Tax Revenues To Decline By P7.6bn
The impact of lockdowns for control of COVID-19 and a host of other factors have come together to spell doom for tax revenues at BURS, especially collections from domestic sources and the SACU revenue pool. When delayed investments and under-declaration of tax are added to the mix, a loss of P7.6 billion for 2020/21 emerges, Staff Writer KEABETSWE NEWEL reports
Botswana’s domestic taxes and collections from the Southern African Customs Union (SACU) are expected to shed off a staggering P7.6 billion in the 2020/21 financial year, approximately 14.5 percent of the previously estimated tax revenue, Jonathan Hore, Managing Director at Aupracon Tax Specialists, has said.
In a new report titled “COVID-19’s Effects on Tax Revenues: – a Bias Towards Tax Collection Efficiency,” Hore and his crew caution that the devastating effects of COVID-19 will reduce tax revenues expected by the government.
Botswana’s tax of revenues mainly comprise domestic taxes and SACU customs revenues, which are collected by the BURS. BURS also collects taxes on behalf of other bodies, including levies on alcohol and tobacco. The country also earns significant income from mineral revenues.
According to the experts at tax consultancy firm Aupracon, before COVID-19 spread to Botswana, domestic and SACU revenue collections for the 2020/21 year were expected to be P44.4 billion. However, as the pandemic hit the country in the first quarter of 2020, the Minister of Finance and Economic Development Dr. Thapelo Matsheka was compelled to reduce the revenue targets, mainly due to an anticipated economic slowdown triggered by lockdowns, closure of borders, travel restrictions and cancellation of social and business events, among other things. On 24 April 2020, Minister Matsheka noted that the economy was expected to contract by 13.1 percent, adding that VAT collections would reduce from the budgeted P8.55 billion to P7.6 billion.
In the report, Hore says the contraction of the economy will shed off sales, directly impacting VAT collections which are dependent on volumes of sales made by VAT registrants. “VAT will also be directly impacted by the closure of borders (and) disruption of supply chains, among other reasons,” the tax specialists point out. “Further, corporate tax and Pay As You Earn (PAYE) depend on the performance of the economy and anything that has the capability of reducing economic growth cuts corporates’ profits.”
When corporates do not perform well, the tax consultancy notes, they are likely to pay lower salaries to employees, thus cutting the share of PAYE that tax authorities can collect. “ Whilst retrenchments may not be as high as previously anticipated before their suspension through Statutory Instrument 63 of 2020, financially constrained employers are likely to negotiate lower salaries with employees or make staff redundant (without necessarily retrenching them),” the report observes. “This will in turn reduce the amount of PAYE that tax authorities can collect.”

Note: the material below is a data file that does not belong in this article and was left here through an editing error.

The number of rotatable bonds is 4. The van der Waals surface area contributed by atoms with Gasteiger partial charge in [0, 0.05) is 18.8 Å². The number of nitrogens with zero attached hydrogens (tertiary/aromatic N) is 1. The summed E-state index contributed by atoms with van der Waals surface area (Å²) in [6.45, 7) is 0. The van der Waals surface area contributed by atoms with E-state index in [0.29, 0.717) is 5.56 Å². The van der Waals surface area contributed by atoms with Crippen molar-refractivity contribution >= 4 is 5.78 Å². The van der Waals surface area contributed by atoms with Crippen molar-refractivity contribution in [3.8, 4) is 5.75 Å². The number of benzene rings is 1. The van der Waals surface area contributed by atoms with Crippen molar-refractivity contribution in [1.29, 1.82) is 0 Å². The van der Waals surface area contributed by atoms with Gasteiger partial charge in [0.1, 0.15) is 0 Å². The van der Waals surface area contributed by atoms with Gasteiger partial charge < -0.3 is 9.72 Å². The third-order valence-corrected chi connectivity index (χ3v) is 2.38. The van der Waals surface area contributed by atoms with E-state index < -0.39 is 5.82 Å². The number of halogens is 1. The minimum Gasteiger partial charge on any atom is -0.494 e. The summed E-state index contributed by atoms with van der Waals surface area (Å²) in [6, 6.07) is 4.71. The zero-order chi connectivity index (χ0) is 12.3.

Significantly, the report says SACU revenues are directly impacted when borders are closed and economies are locked down. Moreover, the uncertainty in future economic prospects brought about by the Coronavirus pandemic is also likely to put projects on hold, which reduces imports and consequently SACU revenues, Aupracon notes.
In its April report, the International Monetary Fund (IMF) has also forecast that SACU member countries will decline by an average of 5.6 percent in 2020, which directly feeds into a reduction in tax collections. Given these factors, in particular the expected contraction of the economy by 13.1 to 14.5 percent (the government and Aupracon respectively), coupled with economic shrinkage in SACU member states, the domestic economy will take a considerable hit.
According to Aupracon, another factor that may result in a reduction in domestic taxes and SACU revenues is suspension of investments that could have been embarked on had COVID-19 not ravaged economies. The tax consultancy firm says the impact of delayed projects may impact taxes. “Further, when an economy contracts, some taxpayers’ ability to comply with taxes will be hampered by financial constraints, further worsening the tax collection capacity. It is also important to note that a contraction in an economy will have further negative ripple effects such as company closures and bankruptcies, which further slow down economic activity,” says Aupracon.
“On the basis of the above, we anticipate that the slowdown in the Botswana economy of 13.1 percent and the 5.2 percent SACU economies’ contraction will shed off around 14.5 percent of previously anticipated domestic and SACU revenues of P44.4billion,” the report warns.
Aupracon points to the magnitude of tax debts owed to BURS, saying they are “quite significant” because they have growing at the rate of around 22 percent per annum over the years. The experts say they expect the tax debts to rise as a result of late payments and under-declaration of tax, among other factors.